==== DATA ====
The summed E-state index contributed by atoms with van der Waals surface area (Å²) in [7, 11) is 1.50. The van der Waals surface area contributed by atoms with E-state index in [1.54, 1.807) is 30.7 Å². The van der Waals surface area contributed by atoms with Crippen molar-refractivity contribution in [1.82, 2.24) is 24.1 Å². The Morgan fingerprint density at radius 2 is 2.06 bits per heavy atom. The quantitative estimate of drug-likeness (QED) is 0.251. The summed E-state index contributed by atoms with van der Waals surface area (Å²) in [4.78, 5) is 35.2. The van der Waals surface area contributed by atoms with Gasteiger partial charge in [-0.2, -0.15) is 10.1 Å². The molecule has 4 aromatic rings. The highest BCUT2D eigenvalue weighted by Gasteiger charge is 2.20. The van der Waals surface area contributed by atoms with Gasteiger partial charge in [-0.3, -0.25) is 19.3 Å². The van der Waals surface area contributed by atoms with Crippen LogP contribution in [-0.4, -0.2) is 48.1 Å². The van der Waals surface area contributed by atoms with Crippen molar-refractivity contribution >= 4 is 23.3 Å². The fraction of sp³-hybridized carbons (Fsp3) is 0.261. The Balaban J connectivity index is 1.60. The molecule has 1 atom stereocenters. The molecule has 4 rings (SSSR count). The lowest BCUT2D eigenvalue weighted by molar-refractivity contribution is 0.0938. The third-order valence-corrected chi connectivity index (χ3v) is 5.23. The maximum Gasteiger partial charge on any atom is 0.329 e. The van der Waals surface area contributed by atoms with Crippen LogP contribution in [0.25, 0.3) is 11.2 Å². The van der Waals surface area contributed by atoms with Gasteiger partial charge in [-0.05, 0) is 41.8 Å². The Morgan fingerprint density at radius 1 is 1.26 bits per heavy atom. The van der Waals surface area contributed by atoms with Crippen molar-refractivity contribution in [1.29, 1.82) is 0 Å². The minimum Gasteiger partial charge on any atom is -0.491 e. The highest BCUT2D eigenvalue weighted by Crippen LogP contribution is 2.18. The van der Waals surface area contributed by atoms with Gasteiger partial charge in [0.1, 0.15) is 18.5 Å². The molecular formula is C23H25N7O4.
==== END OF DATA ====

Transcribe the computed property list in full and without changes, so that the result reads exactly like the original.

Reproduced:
The summed E-state index contributed by atoms with van der Waals surface area (Å²) in [7, 11) is 1.50. The van der Waals surface area contributed by atoms with E-state index in [1.54, 1.807) is 30.7 Å². The van der Waals surface area contributed by atoms with Crippen molar-refractivity contribution in [1.82, 2.24) is 24.1 Å². The Morgan fingerprint density at radius 2 is 2.06 bits per heavy atom. The quantitative estimate of drug-likeness (QED) is 0.251. The summed E-state index contributed by atoms with van der Waals surface area (Å²) in [4.78, 5) is 35.2. The van der Waals surface area contributed by atoms with Gasteiger partial charge in [-0.2, -0.15) is 10.1 Å². The molecule has 4 aromatic rings. The highest BCUT2D eigenvalue weighted by Gasteiger charge is 2.20. The van der Waals surface area contributed by atoms with Gasteiger partial charge in [-0.3, -0.25) is 19.3 Å². The van der Waals surface area contributed by atoms with Crippen LogP contribution in [-0.4, -0.2) is 48.1 Å². The van der Waals surface area contributed by atoms with Crippen molar-refractivity contribution >= 4 is 23.3 Å². The fraction of sp³-hybridized carbons (Fsp3) is 0.261. The Balaban J connectivity index is 1.60. The molecule has 1 atom stereocenters. The molecule has 4 rings (SSSR count). The lowest BCUT2D eigenvalue weighted by molar-refractivity contribution is 0.0938. The third-order valence-corrected chi connectivity index (χ3v) is 5.23. The maximum Gasteiger partial charge on any atom is 0.329 e. The van der Waals surface area contributed by atoms with Crippen LogP contribution in [0.25, 0.3) is 11.2 Å². The van der Waals surface area contributed by atoms with Gasteiger partial charge in [-0.05, 0) is 41.8 Å². The Morgan fingerprint density at radius 1 is 1.26 bits per heavy atom. The van der Waals surface area contributed by atoms with Crippen molar-refractivity contribution in [1.29, 1.82) is 0 Å². The minimum Gasteiger partial charge on any atom is -0.491 e. The highest BCUT2D eigenvalue weighted by Crippen LogP contribution is 2.18. The van der Waals surface area contributed by atoms with Gasteiger partial charge in [0.1, 0.15) is 18.5 Å². The molecular formula is C23H25N7O4.